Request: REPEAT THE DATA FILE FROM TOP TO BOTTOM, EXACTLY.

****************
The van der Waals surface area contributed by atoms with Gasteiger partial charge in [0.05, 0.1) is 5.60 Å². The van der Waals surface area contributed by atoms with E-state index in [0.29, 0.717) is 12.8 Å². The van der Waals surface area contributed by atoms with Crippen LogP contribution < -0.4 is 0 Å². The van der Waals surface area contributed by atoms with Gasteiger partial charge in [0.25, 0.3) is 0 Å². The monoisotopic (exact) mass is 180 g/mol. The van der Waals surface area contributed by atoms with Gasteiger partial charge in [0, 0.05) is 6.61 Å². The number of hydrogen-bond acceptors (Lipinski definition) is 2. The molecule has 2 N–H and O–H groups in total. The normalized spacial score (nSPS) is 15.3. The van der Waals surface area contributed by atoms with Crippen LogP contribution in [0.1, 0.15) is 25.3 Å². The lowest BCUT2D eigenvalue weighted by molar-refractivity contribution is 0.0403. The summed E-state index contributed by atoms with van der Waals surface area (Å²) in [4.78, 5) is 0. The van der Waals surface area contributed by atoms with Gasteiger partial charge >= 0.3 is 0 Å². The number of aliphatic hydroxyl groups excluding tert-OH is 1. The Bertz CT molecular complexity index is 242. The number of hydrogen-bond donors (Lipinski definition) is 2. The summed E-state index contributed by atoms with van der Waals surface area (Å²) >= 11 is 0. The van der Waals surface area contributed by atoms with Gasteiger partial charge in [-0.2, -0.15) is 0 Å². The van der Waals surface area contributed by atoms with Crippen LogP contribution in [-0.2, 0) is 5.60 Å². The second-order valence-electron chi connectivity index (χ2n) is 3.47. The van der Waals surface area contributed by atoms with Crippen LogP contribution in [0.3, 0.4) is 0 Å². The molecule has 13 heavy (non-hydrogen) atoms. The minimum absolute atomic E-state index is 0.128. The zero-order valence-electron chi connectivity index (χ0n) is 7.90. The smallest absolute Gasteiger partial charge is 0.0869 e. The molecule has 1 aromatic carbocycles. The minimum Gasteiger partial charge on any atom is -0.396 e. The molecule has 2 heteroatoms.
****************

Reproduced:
The van der Waals surface area contributed by atoms with Gasteiger partial charge in [0.05, 0.1) is 5.60 Å². The van der Waals surface area contributed by atoms with E-state index in [0.29, 0.717) is 12.8 Å². The van der Waals surface area contributed by atoms with Crippen LogP contribution < -0.4 is 0 Å². The van der Waals surface area contributed by atoms with Gasteiger partial charge in [0.25, 0.3) is 0 Å². The monoisotopic (exact) mass is 180 g/mol. The van der Waals surface area contributed by atoms with Gasteiger partial charge in [0, 0.05) is 6.61 Å². The number of hydrogen-bond acceptors (Lipinski definition) is 2. The molecule has 2 N–H and O–H groups in total. The normalized spacial score (nSPS) is 15.3. The van der Waals surface area contributed by atoms with Crippen LogP contribution in [0.1, 0.15) is 25.3 Å². The lowest BCUT2D eigenvalue weighted by molar-refractivity contribution is 0.0403. The summed E-state index contributed by atoms with van der Waals surface area (Å²) in [4.78, 5) is 0. The van der Waals surface area contributed by atoms with Gasteiger partial charge >= 0.3 is 0 Å². The number of aliphatic hydroxyl groups excluding tert-OH is 1. The Bertz CT molecular complexity index is 242. The number of hydrogen-bond donors (Lipinski definition) is 2. The summed E-state index contributed by atoms with van der Waals surface area (Å²) >= 11 is 0. The van der Waals surface area contributed by atoms with Gasteiger partial charge in [-0.2, -0.15) is 0 Å². The van der Waals surface area contributed by atoms with Crippen LogP contribution in [-0.2, 0) is 5.60 Å². The second-order valence-electron chi connectivity index (χ2n) is 3.47. The van der Waals surface area contributed by atoms with Crippen LogP contribution in [0.3, 0.4) is 0 Å². The molecule has 13 heavy (non-hydrogen) atoms. The minimum absolute atomic E-state index is 0.128. The zero-order valence-electron chi connectivity index (χ0n) is 7.90. The smallest absolute Gasteiger partial charge is 0.0869 e. The molecule has 1 aromatic carbocycles. The minimum Gasteiger partial charge on any atom is -0.396 e. The molecule has 2 heteroatoms.